Jackie, the protagonist, combats the requisite entanglements with teenage euphoria and undue angst, all the while tracking the maddening socio-political shifts that invariably shape her world views and burgeoning sense of self. Strikingly, Jackie’s ‘coming-of-age-story’ mirrors, in many ways, the coming-of-age stories of both America and Nigeria: each wrestling with its own kind of civil war; they are all fighting within themselves, striving to grow into their full potential, struggling to embrace the beauty and power of their complexity. -Dr. Faedra Chatard Carpenter, Production Dramaturg

This tale is incredibly nuanced and the kind of production that challenges convention in a disarming way. It presents experience and leaves the audience to make their own judgments.

The set, lighting, projections and sound design (by Debra Kim Sivigny, Sarah Tunderman, and David Lamont respectively) not only enhance the story, but they are also key characters in the play that skillfully raise the emotional stakes in scenes, create moments of levity and remind the audience of the historical context layered throughout Jackie’s journey.  News headlines, photos, beautiful graphics and African patterns are projected against panels on the stage that arrest our hearts and minds.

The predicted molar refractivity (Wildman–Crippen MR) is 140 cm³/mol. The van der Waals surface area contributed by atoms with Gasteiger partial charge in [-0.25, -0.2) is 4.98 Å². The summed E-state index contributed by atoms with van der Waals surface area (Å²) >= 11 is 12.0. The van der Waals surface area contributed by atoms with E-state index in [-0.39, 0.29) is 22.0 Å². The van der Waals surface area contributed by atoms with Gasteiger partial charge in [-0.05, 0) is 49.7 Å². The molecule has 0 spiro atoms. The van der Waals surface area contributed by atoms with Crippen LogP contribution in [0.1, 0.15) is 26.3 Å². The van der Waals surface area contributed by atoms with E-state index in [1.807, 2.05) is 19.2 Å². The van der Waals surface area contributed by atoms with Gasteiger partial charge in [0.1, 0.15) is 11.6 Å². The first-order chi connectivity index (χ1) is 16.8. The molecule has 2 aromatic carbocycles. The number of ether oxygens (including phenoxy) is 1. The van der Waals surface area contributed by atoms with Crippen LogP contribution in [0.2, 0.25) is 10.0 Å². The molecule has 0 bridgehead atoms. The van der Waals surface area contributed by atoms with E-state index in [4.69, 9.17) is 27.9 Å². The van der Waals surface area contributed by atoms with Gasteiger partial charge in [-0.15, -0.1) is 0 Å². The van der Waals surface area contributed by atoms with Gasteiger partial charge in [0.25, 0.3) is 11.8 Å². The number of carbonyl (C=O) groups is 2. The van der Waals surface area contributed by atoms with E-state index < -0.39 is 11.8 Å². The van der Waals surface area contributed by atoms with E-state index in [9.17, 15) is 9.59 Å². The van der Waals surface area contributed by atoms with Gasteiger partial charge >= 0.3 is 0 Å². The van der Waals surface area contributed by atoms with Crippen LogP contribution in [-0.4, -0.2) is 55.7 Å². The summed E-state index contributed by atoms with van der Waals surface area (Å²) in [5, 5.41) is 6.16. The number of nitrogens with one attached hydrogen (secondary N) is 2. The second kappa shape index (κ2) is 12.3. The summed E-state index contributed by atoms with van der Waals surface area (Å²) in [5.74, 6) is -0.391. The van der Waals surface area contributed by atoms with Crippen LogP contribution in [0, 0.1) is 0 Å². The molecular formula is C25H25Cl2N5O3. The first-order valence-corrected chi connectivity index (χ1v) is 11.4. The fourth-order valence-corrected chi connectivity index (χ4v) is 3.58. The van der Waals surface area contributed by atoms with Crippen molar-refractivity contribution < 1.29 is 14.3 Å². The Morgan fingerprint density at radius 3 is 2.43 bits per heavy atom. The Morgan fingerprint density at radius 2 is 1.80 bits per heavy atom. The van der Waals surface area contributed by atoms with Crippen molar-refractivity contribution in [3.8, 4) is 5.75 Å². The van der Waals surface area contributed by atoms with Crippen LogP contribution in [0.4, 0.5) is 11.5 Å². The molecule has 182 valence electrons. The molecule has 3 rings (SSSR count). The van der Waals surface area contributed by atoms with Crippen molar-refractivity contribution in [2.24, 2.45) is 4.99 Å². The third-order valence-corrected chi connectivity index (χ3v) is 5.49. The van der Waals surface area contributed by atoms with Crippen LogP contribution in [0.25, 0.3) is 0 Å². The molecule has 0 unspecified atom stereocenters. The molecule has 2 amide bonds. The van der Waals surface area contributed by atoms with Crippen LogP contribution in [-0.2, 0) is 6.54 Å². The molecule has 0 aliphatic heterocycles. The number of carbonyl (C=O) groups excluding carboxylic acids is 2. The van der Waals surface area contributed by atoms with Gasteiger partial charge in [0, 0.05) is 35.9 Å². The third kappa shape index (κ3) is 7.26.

Surtitles (captions at the top of screen or stage) have been integrated into the artistic design of the show to make every performance accessible.

Queens Girl in Africa is a powerful sequel to Jennings’ widely celebrated Queens Girl in the World, which debuted at the 2015 Women’s Festival. This second installment in the series was commissioned by Mosaic Theater to kick off their “Locally Grown Mosaic Initiative,” and the 2018 Women’s Voices in Theater Festival.

Crossing my fingers that a third installment of this series will soon be under development.

Running Time: 100 minutes including a 15-minute intermission

Queens Girl in Africa runs through Sunday, February 4, 2018, at the Atlas Performing Arts Center, Lang Theatre – 1333 H St NE, Washington, DC 20002. For tickets, call the box office at (202) 399-7993 ext 2 or purchase them online.

Queens Girl in Africa

WVTF Playwright Spotlight: Caleen Sinnette Jennings